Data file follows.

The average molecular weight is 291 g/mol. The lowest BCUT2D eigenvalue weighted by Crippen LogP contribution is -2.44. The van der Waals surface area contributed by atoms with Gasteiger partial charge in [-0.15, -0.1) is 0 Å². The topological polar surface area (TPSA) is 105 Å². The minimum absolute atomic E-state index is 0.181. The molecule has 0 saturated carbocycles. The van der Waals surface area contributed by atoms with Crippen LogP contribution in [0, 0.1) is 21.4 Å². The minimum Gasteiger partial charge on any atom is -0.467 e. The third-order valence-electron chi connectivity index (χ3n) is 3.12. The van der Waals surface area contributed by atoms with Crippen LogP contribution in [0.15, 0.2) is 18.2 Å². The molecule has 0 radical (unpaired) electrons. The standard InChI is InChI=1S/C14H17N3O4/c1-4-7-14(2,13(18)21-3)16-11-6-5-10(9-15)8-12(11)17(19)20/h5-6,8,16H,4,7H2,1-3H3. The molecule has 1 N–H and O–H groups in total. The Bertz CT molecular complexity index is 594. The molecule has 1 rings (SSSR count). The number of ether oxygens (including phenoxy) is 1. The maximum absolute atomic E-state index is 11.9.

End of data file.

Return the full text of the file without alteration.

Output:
The average molecular weight is 291 g/mol. The lowest BCUT2D eigenvalue weighted by Crippen LogP contribution is -2.44. The van der Waals surface area contributed by atoms with Gasteiger partial charge in [-0.15, -0.1) is 0 Å². The topological polar surface area (TPSA) is 105 Å². The minimum absolute atomic E-state index is 0.181. The molecule has 0 saturated carbocycles. The van der Waals surface area contributed by atoms with Crippen LogP contribution in [0, 0.1) is 21.4 Å². The minimum Gasteiger partial charge on any atom is -0.467 e. The third-order valence-electron chi connectivity index (χ3n) is 3.12. The van der Waals surface area contributed by atoms with Crippen LogP contribution in [0.15, 0.2) is 18.2 Å². The molecule has 0 radical (unpaired) electrons. The standard InChI is InChI=1S/C14H17N3O4/c1-4-7-14(2,13(18)21-3)16-11-6-5-10(9-15)8-12(11)17(19)20/h5-6,8,16H,4,7H2,1-3H3. The molecule has 1 N–H and O–H groups in total. The Bertz CT molecular complexity index is 594. The molecule has 1 rings (SSSR count). The number of ether oxygens (including phenoxy) is 1. The maximum absolute atomic E-state index is 11.9.